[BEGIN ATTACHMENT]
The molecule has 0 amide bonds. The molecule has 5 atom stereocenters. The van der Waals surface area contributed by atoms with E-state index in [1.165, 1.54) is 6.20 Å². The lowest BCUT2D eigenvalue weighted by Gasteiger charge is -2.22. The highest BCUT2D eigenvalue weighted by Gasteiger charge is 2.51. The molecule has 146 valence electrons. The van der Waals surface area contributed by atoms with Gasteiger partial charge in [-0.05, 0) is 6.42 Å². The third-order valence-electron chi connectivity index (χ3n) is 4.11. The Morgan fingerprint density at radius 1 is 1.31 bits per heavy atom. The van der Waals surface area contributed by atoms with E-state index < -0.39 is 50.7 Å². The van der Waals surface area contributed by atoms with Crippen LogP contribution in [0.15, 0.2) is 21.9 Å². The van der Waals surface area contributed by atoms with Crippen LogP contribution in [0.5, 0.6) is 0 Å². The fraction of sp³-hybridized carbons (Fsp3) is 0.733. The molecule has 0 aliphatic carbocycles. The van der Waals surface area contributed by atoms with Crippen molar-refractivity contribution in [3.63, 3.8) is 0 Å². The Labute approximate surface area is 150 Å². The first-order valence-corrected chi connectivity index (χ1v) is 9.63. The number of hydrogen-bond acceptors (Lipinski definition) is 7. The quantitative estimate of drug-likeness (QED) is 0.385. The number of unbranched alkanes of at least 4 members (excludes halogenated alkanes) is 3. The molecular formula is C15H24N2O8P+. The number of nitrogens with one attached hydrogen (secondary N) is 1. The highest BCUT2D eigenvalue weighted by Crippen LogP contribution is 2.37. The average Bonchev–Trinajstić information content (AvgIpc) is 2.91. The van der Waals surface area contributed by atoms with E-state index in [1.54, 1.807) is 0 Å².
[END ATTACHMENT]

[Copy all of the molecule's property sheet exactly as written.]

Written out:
The molecule has 0 amide bonds. The molecule has 5 atom stereocenters. The van der Waals surface area contributed by atoms with E-state index in [1.165, 1.54) is 6.20 Å². The lowest BCUT2D eigenvalue weighted by Gasteiger charge is -2.22. The highest BCUT2D eigenvalue weighted by Gasteiger charge is 2.51. The molecule has 146 valence electrons. The van der Waals surface area contributed by atoms with Gasteiger partial charge in [-0.05, 0) is 6.42 Å². The third-order valence-electron chi connectivity index (χ3n) is 4.11. The Morgan fingerprint density at radius 1 is 1.31 bits per heavy atom. The van der Waals surface area contributed by atoms with E-state index < -0.39 is 50.7 Å². The van der Waals surface area contributed by atoms with Crippen LogP contribution in [0.15, 0.2) is 21.9 Å². The van der Waals surface area contributed by atoms with Crippen LogP contribution in [0.5, 0.6) is 0 Å². The fraction of sp³-hybridized carbons (Fsp3) is 0.733. The molecule has 0 aliphatic carbocycles. The van der Waals surface area contributed by atoms with Crippen molar-refractivity contribution in [3.63, 3.8) is 0 Å². The Labute approximate surface area is 150 Å². The first-order valence-corrected chi connectivity index (χ1v) is 9.63. The number of hydrogen-bond acceptors (Lipinski definition) is 7. The quantitative estimate of drug-likeness (QED) is 0.385. The number of unbranched alkanes of at least 4 members (excludes halogenated alkanes) is 3. The molecular formula is C15H24N2O8P+. The number of nitrogens with one attached hydrogen (secondary N) is 1. The highest BCUT2D eigenvalue weighted by Crippen LogP contribution is 2.37. The average Bonchev–Trinajstić information content (AvgIpc) is 2.91. The van der Waals surface area contributed by atoms with E-state index in [1.54, 1.807) is 0 Å².